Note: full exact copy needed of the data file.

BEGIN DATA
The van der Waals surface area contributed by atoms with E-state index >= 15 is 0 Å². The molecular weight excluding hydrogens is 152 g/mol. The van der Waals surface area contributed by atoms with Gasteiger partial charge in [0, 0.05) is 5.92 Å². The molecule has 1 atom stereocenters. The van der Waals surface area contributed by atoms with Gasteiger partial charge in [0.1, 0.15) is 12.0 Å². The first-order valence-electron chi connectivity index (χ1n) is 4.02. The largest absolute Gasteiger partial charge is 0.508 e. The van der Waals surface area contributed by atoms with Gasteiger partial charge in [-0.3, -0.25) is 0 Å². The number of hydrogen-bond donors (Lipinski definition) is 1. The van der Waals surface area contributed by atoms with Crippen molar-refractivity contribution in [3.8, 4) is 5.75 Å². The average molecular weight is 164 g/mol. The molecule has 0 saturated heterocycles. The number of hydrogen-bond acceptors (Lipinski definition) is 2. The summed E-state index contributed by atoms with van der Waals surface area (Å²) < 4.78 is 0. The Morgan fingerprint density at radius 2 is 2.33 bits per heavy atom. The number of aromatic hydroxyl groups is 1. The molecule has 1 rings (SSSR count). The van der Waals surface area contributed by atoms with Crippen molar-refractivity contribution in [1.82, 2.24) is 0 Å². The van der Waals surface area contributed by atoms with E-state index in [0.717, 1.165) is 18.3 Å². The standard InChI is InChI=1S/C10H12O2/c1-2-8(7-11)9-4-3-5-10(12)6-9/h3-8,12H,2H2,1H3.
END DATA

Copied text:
The van der Waals surface area contributed by atoms with E-state index >= 15 is 0 Å². The molecular weight excluding hydrogens is 152 g/mol. The van der Waals surface area contributed by atoms with Gasteiger partial charge in [0, 0.05) is 5.92 Å². The molecule has 1 atom stereocenters. The van der Waals surface area contributed by atoms with Gasteiger partial charge in [0.1, 0.15) is 12.0 Å². The first-order valence-electron chi connectivity index (χ1n) is 4.02. The largest absolute Gasteiger partial charge is 0.508 e. The van der Waals surface area contributed by atoms with Gasteiger partial charge in [-0.3, -0.25) is 0 Å². The number of hydrogen-bond donors (Lipinski definition) is 1. The van der Waals surface area contributed by atoms with Crippen molar-refractivity contribution in [3.8, 4) is 5.75 Å². The average molecular weight is 164 g/mol. The molecule has 0 saturated heterocycles. The number of hydrogen-bond acceptors (Lipinski definition) is 2. The summed E-state index contributed by atoms with van der Waals surface area (Å²) < 4.78 is 0. The Morgan fingerprint density at radius 2 is 2.33 bits per heavy atom. The number of aromatic hydroxyl groups is 1. The molecule has 1 rings (SSSR count). The van der Waals surface area contributed by atoms with Crippen molar-refractivity contribution in [1.82, 2.24) is 0 Å². The van der Waals surface area contributed by atoms with E-state index in [0.717, 1.165) is 18.3 Å². The standard InChI is InChI=1S/C10H12O2/c1-2-8(7-11)9-4-3-5-10(12)6-9/h3-8,12H,2H2,1H3.